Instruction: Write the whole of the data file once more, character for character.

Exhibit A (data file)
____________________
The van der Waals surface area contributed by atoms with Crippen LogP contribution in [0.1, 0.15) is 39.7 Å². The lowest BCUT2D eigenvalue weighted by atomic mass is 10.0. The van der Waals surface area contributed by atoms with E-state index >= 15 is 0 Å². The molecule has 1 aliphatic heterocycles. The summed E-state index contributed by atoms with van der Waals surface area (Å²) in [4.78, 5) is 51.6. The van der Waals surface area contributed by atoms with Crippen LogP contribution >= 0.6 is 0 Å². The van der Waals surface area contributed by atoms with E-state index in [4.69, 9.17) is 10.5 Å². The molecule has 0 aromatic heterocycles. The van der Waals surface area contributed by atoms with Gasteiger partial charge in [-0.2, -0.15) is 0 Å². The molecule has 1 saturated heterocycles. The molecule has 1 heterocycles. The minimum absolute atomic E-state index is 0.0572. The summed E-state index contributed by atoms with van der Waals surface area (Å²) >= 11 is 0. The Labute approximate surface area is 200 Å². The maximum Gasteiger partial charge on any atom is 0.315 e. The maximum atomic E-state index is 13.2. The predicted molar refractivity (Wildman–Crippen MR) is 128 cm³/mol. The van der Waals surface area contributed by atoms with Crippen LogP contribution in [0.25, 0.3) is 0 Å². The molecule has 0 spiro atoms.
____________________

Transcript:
The van der Waals surface area contributed by atoms with Crippen LogP contribution in [0.1, 0.15) is 39.7 Å². The lowest BCUT2D eigenvalue weighted by atomic mass is 10.0. The van der Waals surface area contributed by atoms with E-state index >= 15 is 0 Å². The molecule has 1 aliphatic heterocycles. The summed E-state index contributed by atoms with van der Waals surface area (Å²) in [4.78, 5) is 51.6. The van der Waals surface area contributed by atoms with Crippen LogP contribution >= 0.6 is 0 Å². The van der Waals surface area contributed by atoms with E-state index in [4.69, 9.17) is 10.5 Å². The molecule has 0 aromatic heterocycles. The van der Waals surface area contributed by atoms with Gasteiger partial charge in [-0.2, -0.15) is 0 Å². The molecule has 1 saturated heterocycles. The molecule has 1 heterocycles. The minimum absolute atomic E-state index is 0.0572. The summed E-state index contributed by atoms with van der Waals surface area (Å²) >= 11 is 0. The Labute approximate surface area is 200 Å². The maximum Gasteiger partial charge on any atom is 0.315 e. The maximum atomic E-state index is 13.2. The predicted molar refractivity (Wildman–Crippen MR) is 128 cm³/mol. The van der Waals surface area contributed by atoms with Crippen LogP contribution in [0.25, 0.3) is 0 Å². The molecule has 0 spiro atoms.